Managing social interaction overload: new emerging strategies
Internet increases people’s social capital by facilitating connections among people. This social aspect has recently taken off with the web 2.0 phenomena and the proliferation of social networking sites (MySpace, Facebook, Linkedin, …) and virtual communities (Delicious, Youtube, Lastfm, Librarything,Digg).
This is also true in the companies. Increasingly, the knowledge workers of today collaborate not only with their office colleagues but also with people distributed in many places coming from different origins and background.
Transiting from an Information age to a connection age , if the information overload is not a new problem, a variant, the connection overload is more and more perceptible by everyone. See for instance a new kind of job position “Personal social network coordinator”  . As I have already mentioned in a previous post , new tools/methods need to be developped to help us to manage this new problem and specially to optimize our management for maximizing the returns from it. A recent article  pointed out researchs that correlated social isolation with immune system problems. If too few social relationships affect an individual so profoundly, what would too many do?
The first part focuses on the consequence of our daily or short term management of a large social network while the second part will be about a more long term management, notably the development of our social capital (structural hole theory, Dunbar’s number, diversity)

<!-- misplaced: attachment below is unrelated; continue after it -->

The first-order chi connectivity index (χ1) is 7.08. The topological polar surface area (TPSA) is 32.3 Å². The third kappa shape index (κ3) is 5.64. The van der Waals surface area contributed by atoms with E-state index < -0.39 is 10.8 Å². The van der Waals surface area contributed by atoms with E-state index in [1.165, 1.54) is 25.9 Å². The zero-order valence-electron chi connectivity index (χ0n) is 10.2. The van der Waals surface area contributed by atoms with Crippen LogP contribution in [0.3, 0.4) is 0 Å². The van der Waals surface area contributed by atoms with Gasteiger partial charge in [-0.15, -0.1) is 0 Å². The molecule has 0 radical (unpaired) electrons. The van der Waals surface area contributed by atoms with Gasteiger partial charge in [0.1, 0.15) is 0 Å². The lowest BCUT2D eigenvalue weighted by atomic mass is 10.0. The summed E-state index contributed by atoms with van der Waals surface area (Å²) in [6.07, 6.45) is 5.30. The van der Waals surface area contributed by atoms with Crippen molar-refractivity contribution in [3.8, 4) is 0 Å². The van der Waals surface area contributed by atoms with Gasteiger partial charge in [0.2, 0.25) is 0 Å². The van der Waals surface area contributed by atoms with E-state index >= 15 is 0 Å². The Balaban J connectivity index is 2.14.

New daily management: The Continual partial attention (CPA)
Due to this growing connectivity, people are changing their strategies to manage their social networks A new strategy is emerging for the attention management of our networks. In  L.Stone called this emerging behavior “Continual Partiual attention” (CPA). It involves an artificial sense of constant crisis: people attempt to stay partially but continuously aware about the activity within their networks. “We want to effectively scan and optimize for the best opportunities, activities, and contacts, in any given moment.” Furthermore, this growing social awareness effect is also amplified by the low cost of communication and the convergence/interoperability of devices and networks. Offline devices (e.g. cell phones) are now connected to online ones (e.g. IM, email, feed) providing a sense of real-time awareness . “It is an always-on, anywhere, anytime, any place.
Utility perspective: CPA as the best short term strategy to use our current social capital? (signal/noise)
In a rich social environment, this behavior is maybe the best possible strategy in term of attention allocation: they pay attention to everyone within their networks to optimize its potentiel short term return (opportunies for business, new events for futur relationship,etc..) but in a fragmented way in time due to their limited cognitive capacities.
(todo: Similarity with the visual sampling problem in aviation for the design of a cockpit/signal processing: How to design a cockpit to facilitate the reconstruction of a complex signal from successive observations of a set of Area of interests (indicators) by a pilot?
Entreprise perspective: interruption and the problem of the worker’s productivity (signal/noise)